Indianapolis, IN, United States | Member Since 2008
Eric Donovan is very serious, overburdened with responsiblility, and that makes him almost unlikable. In the previous two books in the trilogy, he seems to be almost overbearing. But as his younger siblings grow into their own, he seems adrift. Watching him find himself and love makes this story good. This book also wraps up the underlying storyline from the other two books.
Lauren Fortgang's performance was good and consistent throughout the series.
Setting: London, 1851
It will be the 100th anniversary of Lady Penelope's Finishing School, and in all that time, no girl has attended unmarried in her 4th season. But it looks likely to be a record broken by Lady Olivia Archer, AKA Prissy Missy, one of London's "Least Likely". In her case, Least Likely to Cause a Scandal. Her head is filled with "young ladies shouldn't" rules from her mother who, by the way, dogs her footsteps at every social event, trying to get her a husband. Phinn, having come to London to build a machine to show at the great exhibition and to find a wife, considers half of his mission complete when he sees Olivia. She is quiet, biddable, and totally opposite to his late wife. She won't, he surmises, interfere with his scientific work. He offers for Olivia without even a formal introduction, and she is horrified when her parents accept his suit. He is known as the Mad Baron, rumored to have killed his wife. Before meeting him, she decides to discourage him by taking part in scandalous behavior, which shocks him, but ends up actually engaging his interest. The plot revolves around the mystery of his past and their adjustment to one another. Olivia really comes into herself when she breaks out of the "young ladies shouldn't" mold.
I really WANT to like Maya Rodale's novels more, but I can't say any of them rate more (or less) than average. I get impatient with the whole misunderstanding/lack of communication trope. I know this is used as a plot device in many books, but that doesn't mean I have to like it. Her characters are quite likable, so it's too bad they're caught in poorly executed plots.
Carolyn Morris is not in the list of my favorite narrators. There was nothing either terribly irritating, nor exceptional about her performance. Truly, I just finished the book, and I can't tell you whether or not she differentiated characters. I do know that, although Phinn was from Yorkshire, she did not give him a regional accent . That would have cranked her up to high average or even above.
Although this book was slightly disappointing, I'll get the next one just to find out what happens with Prudence, but probably on Kindle rather than using one of my Audible credits.
Setting: London & Scotland, 1880's
Another wonderful installment in the MacKenzie & McBride series
I just love this series. What can I say? Gotta love a Scotsman. This one is Sinclair "Basher" McBride, known throughout London as an eloquent barrister who always gets a conviction. He's being considered for a judgeship. On the personal front, he has been widowed for 7 years and has two unruly children, Catriona (Cat), 11, and Andrew, 8. The children are known for getting governesses to quit the family's employ, post haste. Roberta "Bertie" Frasier is a 26 year old, brown-haired, violet-eyed cockney woman who becomes fascinated with Sinclair as he is prosecuting her friend, Ruthie, for murdering her employer. Bertie starts following him to his work, and to his home (stalking much?), and one day she happens to be around when the kids put themselves in danger and she saves them. The regular governess walks away and leaves the kids with Bertie. Because they behave with her, the rest of the household won't let her leave. Sinclair finds her there and insists she stay until his gilly finds a new governess - though he never actually looks. There's a mystery going on, as well as the development of the relationship. The other McBrides, as well as the MacKenzies, make appearances, but don't take over the story.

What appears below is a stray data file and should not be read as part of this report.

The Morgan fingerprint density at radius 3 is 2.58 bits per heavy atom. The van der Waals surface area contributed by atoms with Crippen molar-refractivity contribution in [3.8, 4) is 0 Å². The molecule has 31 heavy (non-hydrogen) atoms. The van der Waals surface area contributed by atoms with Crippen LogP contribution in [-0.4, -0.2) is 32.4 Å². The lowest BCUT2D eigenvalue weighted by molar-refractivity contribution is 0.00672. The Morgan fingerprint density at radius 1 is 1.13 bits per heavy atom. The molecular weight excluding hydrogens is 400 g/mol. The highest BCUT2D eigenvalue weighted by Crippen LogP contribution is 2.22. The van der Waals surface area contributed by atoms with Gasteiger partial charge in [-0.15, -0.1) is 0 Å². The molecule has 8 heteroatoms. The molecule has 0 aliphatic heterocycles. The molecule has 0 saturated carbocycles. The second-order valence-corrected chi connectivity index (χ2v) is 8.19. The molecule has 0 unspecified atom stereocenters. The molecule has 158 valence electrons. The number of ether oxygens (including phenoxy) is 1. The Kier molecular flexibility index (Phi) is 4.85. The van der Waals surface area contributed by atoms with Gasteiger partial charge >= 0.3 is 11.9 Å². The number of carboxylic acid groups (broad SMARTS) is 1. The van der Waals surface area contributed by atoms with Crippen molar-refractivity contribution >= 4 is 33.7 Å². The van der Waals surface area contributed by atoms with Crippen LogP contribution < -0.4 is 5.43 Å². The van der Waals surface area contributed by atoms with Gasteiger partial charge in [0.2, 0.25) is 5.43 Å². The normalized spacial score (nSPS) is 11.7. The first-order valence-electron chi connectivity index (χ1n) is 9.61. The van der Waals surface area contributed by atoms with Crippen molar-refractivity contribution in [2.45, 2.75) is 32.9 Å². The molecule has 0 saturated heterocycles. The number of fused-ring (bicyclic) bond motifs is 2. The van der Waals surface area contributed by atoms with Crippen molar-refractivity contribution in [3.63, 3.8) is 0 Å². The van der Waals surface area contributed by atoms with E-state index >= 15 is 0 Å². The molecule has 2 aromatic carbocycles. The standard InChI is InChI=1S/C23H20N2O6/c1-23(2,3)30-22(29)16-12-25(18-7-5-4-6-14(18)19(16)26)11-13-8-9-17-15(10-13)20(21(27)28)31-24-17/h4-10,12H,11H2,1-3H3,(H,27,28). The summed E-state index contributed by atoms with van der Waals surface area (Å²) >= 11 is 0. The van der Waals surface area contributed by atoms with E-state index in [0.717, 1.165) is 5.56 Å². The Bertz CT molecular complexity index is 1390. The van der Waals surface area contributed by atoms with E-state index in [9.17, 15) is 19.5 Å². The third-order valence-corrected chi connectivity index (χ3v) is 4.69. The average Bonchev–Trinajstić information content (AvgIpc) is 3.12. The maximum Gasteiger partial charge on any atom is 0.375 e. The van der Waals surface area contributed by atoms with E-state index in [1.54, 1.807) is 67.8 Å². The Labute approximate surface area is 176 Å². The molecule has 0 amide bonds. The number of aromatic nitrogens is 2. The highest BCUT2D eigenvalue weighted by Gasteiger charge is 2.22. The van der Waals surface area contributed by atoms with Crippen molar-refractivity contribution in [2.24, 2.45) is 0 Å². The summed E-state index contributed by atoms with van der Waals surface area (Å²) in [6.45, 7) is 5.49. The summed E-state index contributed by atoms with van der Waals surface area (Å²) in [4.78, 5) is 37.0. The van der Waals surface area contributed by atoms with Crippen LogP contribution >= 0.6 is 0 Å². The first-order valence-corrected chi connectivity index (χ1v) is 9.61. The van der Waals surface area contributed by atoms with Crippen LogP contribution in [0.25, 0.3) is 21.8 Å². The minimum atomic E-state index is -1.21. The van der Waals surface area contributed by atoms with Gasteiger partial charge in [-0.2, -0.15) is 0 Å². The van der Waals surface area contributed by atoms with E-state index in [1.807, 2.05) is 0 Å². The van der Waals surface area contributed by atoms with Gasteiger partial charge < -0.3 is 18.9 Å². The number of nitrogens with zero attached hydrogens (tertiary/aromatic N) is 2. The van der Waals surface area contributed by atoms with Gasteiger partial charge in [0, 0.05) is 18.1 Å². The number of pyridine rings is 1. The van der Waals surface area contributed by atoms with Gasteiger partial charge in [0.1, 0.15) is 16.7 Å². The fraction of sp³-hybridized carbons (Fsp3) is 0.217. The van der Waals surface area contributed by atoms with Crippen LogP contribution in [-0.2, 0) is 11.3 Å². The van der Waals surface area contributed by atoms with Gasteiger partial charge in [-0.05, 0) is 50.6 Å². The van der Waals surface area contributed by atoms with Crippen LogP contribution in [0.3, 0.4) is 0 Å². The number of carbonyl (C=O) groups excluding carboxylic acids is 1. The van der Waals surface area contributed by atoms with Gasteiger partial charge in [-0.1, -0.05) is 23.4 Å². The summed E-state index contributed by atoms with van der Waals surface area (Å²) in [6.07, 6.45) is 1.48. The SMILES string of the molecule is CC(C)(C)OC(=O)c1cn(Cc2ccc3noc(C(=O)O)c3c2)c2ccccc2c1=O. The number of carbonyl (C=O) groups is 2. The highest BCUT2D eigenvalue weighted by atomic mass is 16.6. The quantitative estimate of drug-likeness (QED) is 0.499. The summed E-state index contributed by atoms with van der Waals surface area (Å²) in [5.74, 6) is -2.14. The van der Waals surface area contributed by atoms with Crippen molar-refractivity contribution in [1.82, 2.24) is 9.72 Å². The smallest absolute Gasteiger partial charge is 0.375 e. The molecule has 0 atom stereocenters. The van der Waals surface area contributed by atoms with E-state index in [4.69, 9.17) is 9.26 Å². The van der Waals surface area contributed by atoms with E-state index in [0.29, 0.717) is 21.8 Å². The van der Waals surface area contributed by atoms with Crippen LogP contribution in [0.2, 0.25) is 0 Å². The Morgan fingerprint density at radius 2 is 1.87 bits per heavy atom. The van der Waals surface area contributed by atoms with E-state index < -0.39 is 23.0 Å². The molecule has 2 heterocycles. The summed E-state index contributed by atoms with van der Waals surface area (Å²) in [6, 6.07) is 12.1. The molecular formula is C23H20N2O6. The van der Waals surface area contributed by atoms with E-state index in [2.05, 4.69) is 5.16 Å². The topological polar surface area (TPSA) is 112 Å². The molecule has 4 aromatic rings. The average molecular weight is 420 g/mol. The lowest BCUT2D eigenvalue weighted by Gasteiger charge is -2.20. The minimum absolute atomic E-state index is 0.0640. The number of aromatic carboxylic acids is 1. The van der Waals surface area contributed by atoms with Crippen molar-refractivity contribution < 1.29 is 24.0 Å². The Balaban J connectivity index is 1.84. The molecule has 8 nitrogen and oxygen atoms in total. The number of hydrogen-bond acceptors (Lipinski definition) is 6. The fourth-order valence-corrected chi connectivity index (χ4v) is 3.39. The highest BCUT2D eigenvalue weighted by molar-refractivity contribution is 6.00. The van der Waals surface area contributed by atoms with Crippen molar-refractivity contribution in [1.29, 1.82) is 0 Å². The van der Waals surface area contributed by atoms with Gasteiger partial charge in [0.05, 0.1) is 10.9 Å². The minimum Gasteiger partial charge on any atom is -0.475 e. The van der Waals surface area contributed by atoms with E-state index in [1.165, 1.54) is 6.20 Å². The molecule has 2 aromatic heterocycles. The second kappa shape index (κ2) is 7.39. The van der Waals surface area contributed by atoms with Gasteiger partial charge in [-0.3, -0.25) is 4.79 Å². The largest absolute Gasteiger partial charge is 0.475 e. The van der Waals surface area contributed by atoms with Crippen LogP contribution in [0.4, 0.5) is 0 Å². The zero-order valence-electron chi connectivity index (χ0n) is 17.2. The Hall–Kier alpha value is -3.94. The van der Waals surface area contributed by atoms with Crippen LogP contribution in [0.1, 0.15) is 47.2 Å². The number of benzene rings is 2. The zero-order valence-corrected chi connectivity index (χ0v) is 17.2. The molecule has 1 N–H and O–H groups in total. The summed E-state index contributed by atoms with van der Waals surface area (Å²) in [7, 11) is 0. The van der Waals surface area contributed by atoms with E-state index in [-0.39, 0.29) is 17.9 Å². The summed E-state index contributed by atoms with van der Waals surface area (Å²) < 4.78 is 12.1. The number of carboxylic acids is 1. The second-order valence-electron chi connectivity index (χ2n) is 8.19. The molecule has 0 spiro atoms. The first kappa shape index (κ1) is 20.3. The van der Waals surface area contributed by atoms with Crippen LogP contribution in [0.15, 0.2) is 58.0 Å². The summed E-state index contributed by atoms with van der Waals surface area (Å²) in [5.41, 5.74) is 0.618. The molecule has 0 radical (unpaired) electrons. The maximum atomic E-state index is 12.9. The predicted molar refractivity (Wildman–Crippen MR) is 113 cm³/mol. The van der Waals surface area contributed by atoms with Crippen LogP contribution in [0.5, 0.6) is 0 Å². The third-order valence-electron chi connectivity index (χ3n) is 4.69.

I hope this isn't the end of the series, though I don't know what characters Ms Ashley can create stories for in this wonderful Victorian world. I hope she figures something out, though, because I love it there!
The narration is really great. Angela Dawe does an excellent Scottish accent, and her English narrative isn't as laconic as in previous books. There's a good differentiation of gender and age, and consistency in the voices of specific characters across the series.
Genre: "Hollywood" memoir
What's So Funny? could be answered with "Tim Conway's memoir". The book covered the highlights of the comedian's life and career, from birth to the time the book was finished. I really mean highlights, because even a failed marriage was depicted in a positive manner. I don't care what anyone says, life cannot be without some problems. But maybe it's just his personality, which is certainly interesting. My sister and I listened to this on a 13 hour drive from Texas to Alabama, and the audio book narrated by the author made the trip pleasant.
Overall, a fun listen.
Setting: contemporary NY, NY
Genre: YA situation comedy
I enjoyed this book about a too-thin, too-tall, flat-chested 14 year old girl trying to adjust to high school, along with her smart, bossy best friend Lily. Her mother has given her a diary through which the entire story is told. She details her issues of liking the popular boy, being talked down to by his snotty cheerleader girlfriend, and dealing with the difficulties of algebra. Then her life gets really challenging when she learns that she is actually the heir to the throne of a tiny European principality.
I really liked the protagonist, Mia. Other characters were interesting as well, though I wouldn't say any of them were particularly well-developed. Of course, this is the first of a series, so they will likely be fleshed out in succeeding books.
What I didn't like about the book is the poor role-model Mia makes for girls. Am I being too much of a feminist when I cringe at her problems with math and how it takes a boy to help her understand? Or that her algebra teacher bumps her grade up to a D because he is dating her mom? I totally understand the adolescent angst of dealing with social anxiety, coupled with the horrors of finding out that she has to learn to dress and act like a princess. What I don't understand is why Ms Cabot felt the need to go stereotypical with girls and math. It would have been just as funny, if not more so, had her school difficulties been in geography. At any rate, aside from that issue, this was a fun listen that provided lots of laughs, and Anne Hathaway's performance was excellent.